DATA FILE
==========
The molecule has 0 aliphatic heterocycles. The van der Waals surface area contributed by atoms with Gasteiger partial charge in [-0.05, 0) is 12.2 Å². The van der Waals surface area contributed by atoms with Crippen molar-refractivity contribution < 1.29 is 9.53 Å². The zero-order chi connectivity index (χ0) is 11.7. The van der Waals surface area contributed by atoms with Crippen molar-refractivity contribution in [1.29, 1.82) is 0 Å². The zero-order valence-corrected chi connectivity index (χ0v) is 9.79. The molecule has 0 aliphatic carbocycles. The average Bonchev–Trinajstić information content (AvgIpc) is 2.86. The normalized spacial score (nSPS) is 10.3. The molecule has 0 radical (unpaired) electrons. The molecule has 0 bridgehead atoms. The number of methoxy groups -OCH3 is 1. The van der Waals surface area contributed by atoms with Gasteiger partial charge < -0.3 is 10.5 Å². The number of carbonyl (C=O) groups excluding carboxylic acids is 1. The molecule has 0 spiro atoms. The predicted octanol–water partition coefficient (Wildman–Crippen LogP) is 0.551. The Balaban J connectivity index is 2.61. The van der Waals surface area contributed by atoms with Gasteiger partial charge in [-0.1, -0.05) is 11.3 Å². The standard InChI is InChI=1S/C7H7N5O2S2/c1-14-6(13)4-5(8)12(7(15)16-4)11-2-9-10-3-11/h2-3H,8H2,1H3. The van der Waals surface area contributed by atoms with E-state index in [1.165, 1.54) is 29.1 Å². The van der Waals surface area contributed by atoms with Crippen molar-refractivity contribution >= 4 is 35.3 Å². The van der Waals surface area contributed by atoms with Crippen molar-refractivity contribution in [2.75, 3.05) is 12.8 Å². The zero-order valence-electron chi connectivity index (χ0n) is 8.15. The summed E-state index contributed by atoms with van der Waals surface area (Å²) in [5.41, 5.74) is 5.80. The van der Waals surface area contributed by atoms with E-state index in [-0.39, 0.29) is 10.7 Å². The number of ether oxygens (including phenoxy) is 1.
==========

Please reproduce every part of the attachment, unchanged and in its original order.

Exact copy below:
The molecule has 0 aliphatic heterocycles. The van der Waals surface area contributed by atoms with Gasteiger partial charge in [-0.05, 0) is 12.2 Å². The van der Waals surface area contributed by atoms with Crippen molar-refractivity contribution < 1.29 is 9.53 Å². The zero-order chi connectivity index (χ0) is 11.7. The van der Waals surface area contributed by atoms with Crippen molar-refractivity contribution in [1.29, 1.82) is 0 Å². The zero-order valence-corrected chi connectivity index (χ0v) is 9.79. The molecule has 0 aliphatic carbocycles. The average Bonchev–Trinajstić information content (AvgIpc) is 2.86. The normalized spacial score (nSPS) is 10.3. The molecule has 0 radical (unpaired) electrons. The molecule has 0 bridgehead atoms. The number of methoxy groups -OCH3 is 1. The van der Waals surface area contributed by atoms with Gasteiger partial charge < -0.3 is 10.5 Å². The number of carbonyl (C=O) groups excluding carboxylic acids is 1. The molecule has 0 spiro atoms. The predicted octanol–water partition coefficient (Wildman–Crippen LogP) is 0.551. The Balaban J connectivity index is 2.61. The van der Waals surface area contributed by atoms with Gasteiger partial charge in [-0.1, -0.05) is 11.3 Å². The standard InChI is InChI=1S/C7H7N5O2S2/c1-14-6(13)4-5(8)12(7(15)16-4)11-2-9-10-3-11/h2-3H,8H2,1H3. The van der Waals surface area contributed by atoms with E-state index in [1.165, 1.54) is 29.1 Å². The van der Waals surface area contributed by atoms with Crippen molar-refractivity contribution >= 4 is 35.3 Å². The van der Waals surface area contributed by atoms with Crippen molar-refractivity contribution in [2.75, 3.05) is 12.8 Å². The zero-order valence-electron chi connectivity index (χ0n) is 8.15. The summed E-state index contributed by atoms with van der Waals surface area (Å²) in [5.41, 5.74) is 5.80. The van der Waals surface area contributed by atoms with E-state index in [-0.39, 0.29) is 10.7 Å². The number of ether oxygens (including phenoxy) is 1.